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Imaging

Space

Infrared imaging shows Trifid Nebula in a new light

The European Southern Observatory's (ESO) VISTA survey telescope has revealed a beautiful new aspect of the Trifid Nebula, a star formation area that sits around 5,200 light years away from Earth, in the direction of the galactic center. By observing and imaging the nebula in infrared light, astronomers can look through the dust-filled, central parts of the Milky Way to expose new objects. Read More

Environment

ESA successfully tests FLEX instrument, designed to create maps of photosynthetic activity

The European Space Agency (ESA) has successfully tested its Fluorescence Explorer mission (FLEX), which is vying for a spot on the organisation’s eight Earth Explorer satellite. The mission, which aims to create global maps of photosynthetic activity, will allow for the identification of vegetation suffering degrees of stress that simply aren’t visible to the human eye. It has the potential to significantly further our understanding of the global carbon cycle, and could have an impact on agricultural management. Read More

Good Thinking

New maritime monitoring system would draw on existing satellites

According to a scientist from the University of Leicester in the UK, the search for missing ships and sea-crossing aircraft – such as Malaysia Airlines flight MH370 – would be much easier if existing satellites were simply used differently. Dr. Nigel Bannister is developing a system in which spacecraft that already keep an eye on the land could also turn their attention to the sea. Read More

Science

"SCAPE" microscope offers faster and simpler imaging of freely moving samples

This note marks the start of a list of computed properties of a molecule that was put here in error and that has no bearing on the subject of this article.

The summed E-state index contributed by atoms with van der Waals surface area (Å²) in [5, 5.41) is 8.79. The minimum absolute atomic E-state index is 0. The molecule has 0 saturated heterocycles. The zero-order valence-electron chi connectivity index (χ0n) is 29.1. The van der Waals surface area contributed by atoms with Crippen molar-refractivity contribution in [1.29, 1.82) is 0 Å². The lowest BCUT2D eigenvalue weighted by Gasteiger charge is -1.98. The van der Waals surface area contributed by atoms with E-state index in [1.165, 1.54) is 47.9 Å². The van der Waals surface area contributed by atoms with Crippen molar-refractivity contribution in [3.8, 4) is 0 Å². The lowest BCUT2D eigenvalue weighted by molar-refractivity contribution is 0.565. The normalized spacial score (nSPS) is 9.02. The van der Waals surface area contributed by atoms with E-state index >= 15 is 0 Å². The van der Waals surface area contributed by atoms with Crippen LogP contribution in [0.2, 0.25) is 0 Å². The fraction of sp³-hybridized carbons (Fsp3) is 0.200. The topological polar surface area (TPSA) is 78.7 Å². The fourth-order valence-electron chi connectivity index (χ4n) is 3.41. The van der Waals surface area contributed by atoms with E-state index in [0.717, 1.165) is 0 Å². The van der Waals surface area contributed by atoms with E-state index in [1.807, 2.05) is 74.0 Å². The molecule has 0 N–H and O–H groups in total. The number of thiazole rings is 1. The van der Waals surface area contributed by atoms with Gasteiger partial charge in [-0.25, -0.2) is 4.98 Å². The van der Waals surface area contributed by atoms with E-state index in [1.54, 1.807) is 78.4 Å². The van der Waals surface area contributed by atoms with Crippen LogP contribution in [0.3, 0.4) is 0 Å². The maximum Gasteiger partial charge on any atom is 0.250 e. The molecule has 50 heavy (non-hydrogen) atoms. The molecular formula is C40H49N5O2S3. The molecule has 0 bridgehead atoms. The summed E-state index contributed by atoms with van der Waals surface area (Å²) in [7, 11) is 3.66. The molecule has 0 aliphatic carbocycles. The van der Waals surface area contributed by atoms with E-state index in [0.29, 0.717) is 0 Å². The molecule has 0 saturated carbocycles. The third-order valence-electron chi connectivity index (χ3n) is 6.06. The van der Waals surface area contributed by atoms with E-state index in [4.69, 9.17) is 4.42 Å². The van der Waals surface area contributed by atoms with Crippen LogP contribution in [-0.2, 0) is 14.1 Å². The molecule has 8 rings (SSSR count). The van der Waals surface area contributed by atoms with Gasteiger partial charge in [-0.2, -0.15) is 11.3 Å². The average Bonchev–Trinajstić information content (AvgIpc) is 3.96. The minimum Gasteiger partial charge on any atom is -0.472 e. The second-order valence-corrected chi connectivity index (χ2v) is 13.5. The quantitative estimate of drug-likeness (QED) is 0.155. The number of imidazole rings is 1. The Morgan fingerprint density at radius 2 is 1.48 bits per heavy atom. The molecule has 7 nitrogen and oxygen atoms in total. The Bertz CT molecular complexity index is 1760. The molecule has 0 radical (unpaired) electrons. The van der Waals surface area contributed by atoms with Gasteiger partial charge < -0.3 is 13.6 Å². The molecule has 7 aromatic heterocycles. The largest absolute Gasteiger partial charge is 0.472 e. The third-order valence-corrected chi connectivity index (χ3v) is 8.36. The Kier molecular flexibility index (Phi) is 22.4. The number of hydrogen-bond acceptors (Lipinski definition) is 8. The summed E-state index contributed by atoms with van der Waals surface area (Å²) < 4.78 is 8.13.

Elizabeth Hillman, associate professor of biomedical engineering at Columbia University Medical Center (CUMC), has developed a new 3D microscope prototype dubbed "SCAPE" (Swept Confocally Aligned Planar Excitation Microscopy), which requires no mounting of samples or other special preparation, and is capable of imaging freely moving living samples at speeds 10 to 100 times faster than current laser-scanning microscopes. Read More

Science

World's fastest 2D camera captures 100 billion frames per second

Researchers at Washington University in St.Louis have built what they claim is the world's fastest 2D receive-only camera, which is able to capture images at a rate of up to 100 billion frames per second. Using a technique called Compressed Ultrafast Photography (CUP), the researchers have so far taken photographs of a number of properties of light propagation and behavior that are already pushing the dimensional limits of fundamental physics.Read More

Marine

3D mapping project to monitor changes in sunken Pearl Harbor ships

The observance in the United States this week of Veterans Day, a federal holiday honoring those who have served in the American military, holds special meaning for those who lost loved ones when Japan bombed Pearl Harbor in Hawaii during World War II. An underwater 3D imaging project is using modern technology to bring greater insights to this tragic historical event. Read More

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